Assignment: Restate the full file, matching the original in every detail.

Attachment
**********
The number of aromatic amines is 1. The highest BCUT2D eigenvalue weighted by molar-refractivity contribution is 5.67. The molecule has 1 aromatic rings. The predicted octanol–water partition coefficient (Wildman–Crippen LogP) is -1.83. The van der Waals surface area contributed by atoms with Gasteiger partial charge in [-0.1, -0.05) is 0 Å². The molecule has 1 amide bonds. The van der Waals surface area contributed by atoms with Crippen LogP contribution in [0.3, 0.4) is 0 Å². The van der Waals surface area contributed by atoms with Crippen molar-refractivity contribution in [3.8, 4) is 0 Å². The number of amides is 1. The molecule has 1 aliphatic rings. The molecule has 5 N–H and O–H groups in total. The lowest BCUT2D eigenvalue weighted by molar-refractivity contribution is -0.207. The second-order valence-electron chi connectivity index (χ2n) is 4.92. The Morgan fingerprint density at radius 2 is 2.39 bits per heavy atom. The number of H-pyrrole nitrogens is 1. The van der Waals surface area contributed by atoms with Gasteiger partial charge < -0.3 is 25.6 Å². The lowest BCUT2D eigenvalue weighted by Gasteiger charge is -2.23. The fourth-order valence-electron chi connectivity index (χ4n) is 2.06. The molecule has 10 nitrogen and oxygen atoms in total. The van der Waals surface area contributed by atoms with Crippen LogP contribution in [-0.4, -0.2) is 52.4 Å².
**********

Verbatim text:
The number of aromatic amines is 1. The highest BCUT2D eigenvalue weighted by molar-refractivity contribution is 5.67. The molecule has 1 aromatic rings. The predicted octanol–water partition coefficient (Wildman–Crippen LogP) is -1.83. The van der Waals surface area contributed by atoms with Gasteiger partial charge in [-0.1, -0.05) is 0 Å². The molecule has 1 amide bonds. The van der Waals surface area contributed by atoms with Crippen LogP contribution in [0.3, 0.4) is 0 Å². The van der Waals surface area contributed by atoms with Crippen molar-refractivity contribution in [3.8, 4) is 0 Å². The number of amides is 1. The molecule has 1 aliphatic rings. The molecule has 5 N–H and O–H groups in total. The lowest BCUT2D eigenvalue weighted by molar-refractivity contribution is -0.207. The second-order valence-electron chi connectivity index (χ2n) is 4.92. The Morgan fingerprint density at radius 2 is 2.39 bits per heavy atom. The number of H-pyrrole nitrogens is 1. The van der Waals surface area contributed by atoms with Gasteiger partial charge < -0.3 is 25.6 Å². The lowest BCUT2D eigenvalue weighted by Gasteiger charge is -2.23. The fourth-order valence-electron chi connectivity index (χ4n) is 2.06. The molecule has 10 nitrogen and oxygen atoms in total. The van der Waals surface area contributed by atoms with Crippen LogP contribution in [-0.4, -0.2) is 52.4 Å².